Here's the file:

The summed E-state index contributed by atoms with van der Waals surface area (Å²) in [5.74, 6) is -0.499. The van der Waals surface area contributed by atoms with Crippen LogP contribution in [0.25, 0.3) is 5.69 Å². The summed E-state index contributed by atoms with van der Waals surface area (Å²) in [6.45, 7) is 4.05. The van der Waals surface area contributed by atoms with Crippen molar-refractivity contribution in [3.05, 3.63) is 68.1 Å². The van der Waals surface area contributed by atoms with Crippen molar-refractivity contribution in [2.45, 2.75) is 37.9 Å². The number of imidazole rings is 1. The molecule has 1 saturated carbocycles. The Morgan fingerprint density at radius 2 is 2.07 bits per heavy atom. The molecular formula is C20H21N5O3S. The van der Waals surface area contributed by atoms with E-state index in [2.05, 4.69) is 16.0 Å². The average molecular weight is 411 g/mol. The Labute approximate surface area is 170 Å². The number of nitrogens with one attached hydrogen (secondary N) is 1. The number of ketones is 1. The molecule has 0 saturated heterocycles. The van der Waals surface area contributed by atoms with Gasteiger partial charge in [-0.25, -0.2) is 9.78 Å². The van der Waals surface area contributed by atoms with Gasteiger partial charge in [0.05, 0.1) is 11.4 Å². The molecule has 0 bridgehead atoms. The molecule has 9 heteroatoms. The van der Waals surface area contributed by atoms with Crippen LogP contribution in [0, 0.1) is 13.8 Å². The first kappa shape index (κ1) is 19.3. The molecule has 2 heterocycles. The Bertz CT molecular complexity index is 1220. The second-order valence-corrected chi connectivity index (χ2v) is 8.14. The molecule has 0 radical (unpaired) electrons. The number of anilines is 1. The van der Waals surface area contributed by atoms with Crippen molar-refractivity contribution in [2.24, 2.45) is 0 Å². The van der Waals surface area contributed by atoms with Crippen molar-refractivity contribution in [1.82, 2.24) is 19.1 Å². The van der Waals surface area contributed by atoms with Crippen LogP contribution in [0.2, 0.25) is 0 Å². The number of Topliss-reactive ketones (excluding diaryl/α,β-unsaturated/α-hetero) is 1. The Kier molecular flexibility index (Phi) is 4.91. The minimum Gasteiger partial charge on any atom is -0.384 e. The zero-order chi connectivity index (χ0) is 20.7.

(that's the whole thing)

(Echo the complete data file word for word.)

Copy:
The summed E-state index contributed by atoms with van der Waals surface area (Å²) in [5.74, 6) is -0.499. The van der Waals surface area contributed by atoms with Crippen LogP contribution in [0.25, 0.3) is 5.69 Å². The summed E-state index contributed by atoms with van der Waals surface area (Å²) in [6.45, 7) is 4.05. The van der Waals surface area contributed by atoms with Crippen molar-refractivity contribution in [3.05, 3.63) is 68.1 Å². The van der Waals surface area contributed by atoms with Crippen molar-refractivity contribution in [2.45, 2.75) is 37.9 Å². The number of imidazole rings is 1. The molecule has 1 saturated carbocycles. The Morgan fingerprint density at radius 2 is 2.07 bits per heavy atom. The molecular formula is C20H21N5O3S. The van der Waals surface area contributed by atoms with E-state index in [2.05, 4.69) is 16.0 Å². The average molecular weight is 411 g/mol. The Labute approximate surface area is 170 Å². The number of nitrogens with one attached hydrogen (secondary N) is 1. The number of ketones is 1. The molecule has 0 saturated heterocycles. The van der Waals surface area contributed by atoms with Gasteiger partial charge in [-0.25, -0.2) is 9.78 Å². The van der Waals surface area contributed by atoms with Gasteiger partial charge in [0.05, 0.1) is 11.4 Å². The molecule has 0 bridgehead atoms. The molecule has 9 heteroatoms. The van der Waals surface area contributed by atoms with Crippen LogP contribution in [0, 0.1) is 13.8 Å². The first kappa shape index (κ1) is 19.3. The molecule has 2 heterocycles. The Bertz CT molecular complexity index is 1220. The second-order valence-corrected chi connectivity index (χ2v) is 8.14. The molecule has 0 radical (unpaired) electrons. The number of anilines is 1. The van der Waals surface area contributed by atoms with Crippen molar-refractivity contribution in [2.24, 2.45) is 0 Å². The van der Waals surface area contributed by atoms with Crippen molar-refractivity contribution in [1.82, 2.24) is 19.1 Å². The van der Waals surface area contributed by atoms with Crippen LogP contribution in [0.2, 0.25) is 0 Å². The number of Topliss-reactive ketones (excluding diaryl/α,β-unsaturated/α-hetero) is 1. The Kier molecular flexibility index (Phi) is 4.91. The minimum Gasteiger partial charge on any atom is -0.384 e. The zero-order chi connectivity index (χ0) is 20.7.